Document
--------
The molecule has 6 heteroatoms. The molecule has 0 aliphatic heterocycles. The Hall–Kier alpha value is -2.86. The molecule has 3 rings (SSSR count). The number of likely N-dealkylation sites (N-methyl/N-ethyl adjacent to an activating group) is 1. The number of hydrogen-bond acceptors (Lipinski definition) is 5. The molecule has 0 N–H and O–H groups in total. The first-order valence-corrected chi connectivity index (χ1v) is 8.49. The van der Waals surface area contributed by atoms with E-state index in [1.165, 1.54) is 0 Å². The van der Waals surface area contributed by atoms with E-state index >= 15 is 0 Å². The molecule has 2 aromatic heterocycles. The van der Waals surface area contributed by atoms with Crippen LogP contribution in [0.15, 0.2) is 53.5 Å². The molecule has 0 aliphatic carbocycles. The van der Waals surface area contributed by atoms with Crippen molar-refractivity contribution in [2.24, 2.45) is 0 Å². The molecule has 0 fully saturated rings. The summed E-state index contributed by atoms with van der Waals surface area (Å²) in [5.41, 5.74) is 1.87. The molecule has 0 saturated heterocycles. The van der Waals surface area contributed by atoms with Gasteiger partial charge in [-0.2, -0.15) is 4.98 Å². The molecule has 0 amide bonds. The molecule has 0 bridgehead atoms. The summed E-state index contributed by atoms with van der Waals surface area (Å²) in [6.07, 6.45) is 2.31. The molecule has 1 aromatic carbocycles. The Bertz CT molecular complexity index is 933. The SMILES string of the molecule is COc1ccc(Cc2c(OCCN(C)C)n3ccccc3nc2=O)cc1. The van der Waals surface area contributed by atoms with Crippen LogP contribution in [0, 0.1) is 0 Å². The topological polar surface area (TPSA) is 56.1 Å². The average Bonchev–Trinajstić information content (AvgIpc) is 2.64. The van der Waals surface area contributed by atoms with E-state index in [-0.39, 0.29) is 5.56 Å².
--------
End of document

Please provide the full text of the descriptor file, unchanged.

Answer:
The molecule has 6 heteroatoms. The molecule has 0 aliphatic heterocycles. The Hall–Kier alpha value is -2.86. The molecule has 3 rings (SSSR count). The number of likely N-dealkylation sites (N-methyl/N-ethyl adjacent to an activating group) is 1. The number of hydrogen-bond acceptors (Lipinski definition) is 5. The molecule has 0 N–H and O–H groups in total. The first-order valence-corrected chi connectivity index (χ1v) is 8.49. The van der Waals surface area contributed by atoms with E-state index in [1.165, 1.54) is 0 Å². The van der Waals surface area contributed by atoms with E-state index >= 15 is 0 Å². The molecule has 2 aromatic heterocycles. The van der Waals surface area contributed by atoms with Crippen LogP contribution in [0.15, 0.2) is 53.5 Å². The molecule has 0 aliphatic carbocycles. The van der Waals surface area contributed by atoms with Crippen molar-refractivity contribution in [2.24, 2.45) is 0 Å². The molecule has 0 fully saturated rings. The summed E-state index contributed by atoms with van der Waals surface area (Å²) in [5.41, 5.74) is 1.87. The molecule has 0 saturated heterocycles. The van der Waals surface area contributed by atoms with Gasteiger partial charge in [-0.2, -0.15) is 4.98 Å². The molecule has 0 amide bonds. The molecule has 0 bridgehead atoms. The summed E-state index contributed by atoms with van der Waals surface area (Å²) in [6.07, 6.45) is 2.31. The molecule has 1 aromatic carbocycles. The Bertz CT molecular complexity index is 933. The SMILES string of the molecule is COc1ccc(Cc2c(OCCN(C)C)n3ccccc3nc2=O)cc1. The van der Waals surface area contributed by atoms with Crippen LogP contribution in [0, 0.1) is 0 Å². The topological polar surface area (TPSA) is 56.1 Å². The average Bonchev–Trinajstić information content (AvgIpc) is 2.64. The van der Waals surface area contributed by atoms with E-state index in [-0.39, 0.29) is 5.56 Å².